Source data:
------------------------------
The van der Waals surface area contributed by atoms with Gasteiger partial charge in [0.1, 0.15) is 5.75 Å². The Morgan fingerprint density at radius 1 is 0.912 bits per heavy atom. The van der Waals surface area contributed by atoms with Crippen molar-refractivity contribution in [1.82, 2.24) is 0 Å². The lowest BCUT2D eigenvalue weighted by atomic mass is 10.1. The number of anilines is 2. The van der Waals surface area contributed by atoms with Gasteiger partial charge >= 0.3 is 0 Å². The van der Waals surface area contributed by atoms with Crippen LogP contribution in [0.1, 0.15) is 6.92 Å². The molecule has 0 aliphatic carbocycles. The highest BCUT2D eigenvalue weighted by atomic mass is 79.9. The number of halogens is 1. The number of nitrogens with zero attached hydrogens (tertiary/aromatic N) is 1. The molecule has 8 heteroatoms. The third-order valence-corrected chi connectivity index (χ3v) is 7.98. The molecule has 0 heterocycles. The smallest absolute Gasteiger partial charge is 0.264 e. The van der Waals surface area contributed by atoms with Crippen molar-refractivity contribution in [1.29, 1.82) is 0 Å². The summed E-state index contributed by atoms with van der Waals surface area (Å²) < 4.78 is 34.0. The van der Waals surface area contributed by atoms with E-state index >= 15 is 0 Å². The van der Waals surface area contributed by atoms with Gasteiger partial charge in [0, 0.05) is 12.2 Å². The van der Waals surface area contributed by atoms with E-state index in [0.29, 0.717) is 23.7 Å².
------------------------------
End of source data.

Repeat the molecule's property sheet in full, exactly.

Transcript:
The van der Waals surface area contributed by atoms with Gasteiger partial charge in [0.1, 0.15) is 5.75 Å². The Morgan fingerprint density at radius 1 is 0.912 bits per heavy atom. The van der Waals surface area contributed by atoms with Crippen molar-refractivity contribution in [1.82, 2.24) is 0 Å². The lowest BCUT2D eigenvalue weighted by atomic mass is 10.1. The number of anilines is 2. The van der Waals surface area contributed by atoms with Gasteiger partial charge >= 0.3 is 0 Å². The van der Waals surface area contributed by atoms with Crippen LogP contribution in [0.1, 0.15) is 6.92 Å². The molecule has 0 aliphatic carbocycles. The highest BCUT2D eigenvalue weighted by atomic mass is 79.9. The number of halogens is 1. The number of nitrogens with zero attached hydrogens (tertiary/aromatic N) is 1. The molecule has 8 heteroatoms. The third-order valence-corrected chi connectivity index (χ3v) is 7.98. The molecule has 0 heterocycles. The smallest absolute Gasteiger partial charge is 0.264 e. The van der Waals surface area contributed by atoms with Crippen molar-refractivity contribution in [1.29, 1.82) is 0 Å². The summed E-state index contributed by atoms with van der Waals surface area (Å²) < 4.78 is 34.0. The van der Waals surface area contributed by atoms with E-state index >= 15 is 0 Å². The van der Waals surface area contributed by atoms with Gasteiger partial charge in [0, 0.05) is 12.2 Å². The van der Waals surface area contributed by atoms with E-state index in [0.29, 0.717) is 23.7 Å².